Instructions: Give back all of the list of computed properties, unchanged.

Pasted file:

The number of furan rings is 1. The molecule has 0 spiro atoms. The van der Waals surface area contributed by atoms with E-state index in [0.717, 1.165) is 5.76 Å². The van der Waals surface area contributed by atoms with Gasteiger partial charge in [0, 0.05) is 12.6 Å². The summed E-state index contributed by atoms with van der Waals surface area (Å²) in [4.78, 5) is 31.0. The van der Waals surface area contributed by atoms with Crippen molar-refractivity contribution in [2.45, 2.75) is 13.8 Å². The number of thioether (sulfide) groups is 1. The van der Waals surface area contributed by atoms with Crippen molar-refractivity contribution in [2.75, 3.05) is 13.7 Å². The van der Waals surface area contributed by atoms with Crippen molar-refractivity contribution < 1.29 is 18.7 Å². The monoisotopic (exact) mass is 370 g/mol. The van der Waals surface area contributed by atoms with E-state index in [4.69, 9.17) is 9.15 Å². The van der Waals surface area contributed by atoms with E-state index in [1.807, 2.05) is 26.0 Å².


The number of furan rings is 1. The molecule has 0 spiro atoms. The van der Waals surface area contributed by atoms with E-state index in [0.717, 1.165) is 5.76 Å². The van der Waals surface area contributed by atoms with Gasteiger partial charge in [0, 0.05) is 12.6 Å². The summed E-state index contributed by atoms with van der Waals surface area (Å²) in [4.78, 5) is 31.0. The van der Waals surface area contributed by atoms with Crippen molar-refractivity contribution in [2.45, 2.75) is 13.8 Å². The number of thioether (sulfide) groups is 1. The van der Waals surface area contributed by atoms with Crippen molar-refractivity contribution in [2.75, 3.05) is 13.7 Å². The van der Waals surface area contributed by atoms with Crippen molar-refractivity contribution < 1.29 is 18.7 Å². The monoisotopic (exact) mass is 370 g/mol. The van der Waals surface area contributed by atoms with E-state index in [4.69, 9.17) is 9.15 Å². The van der Waals surface area contributed by atoms with E-state index in [1.807, 2.05) is 26.0 Å².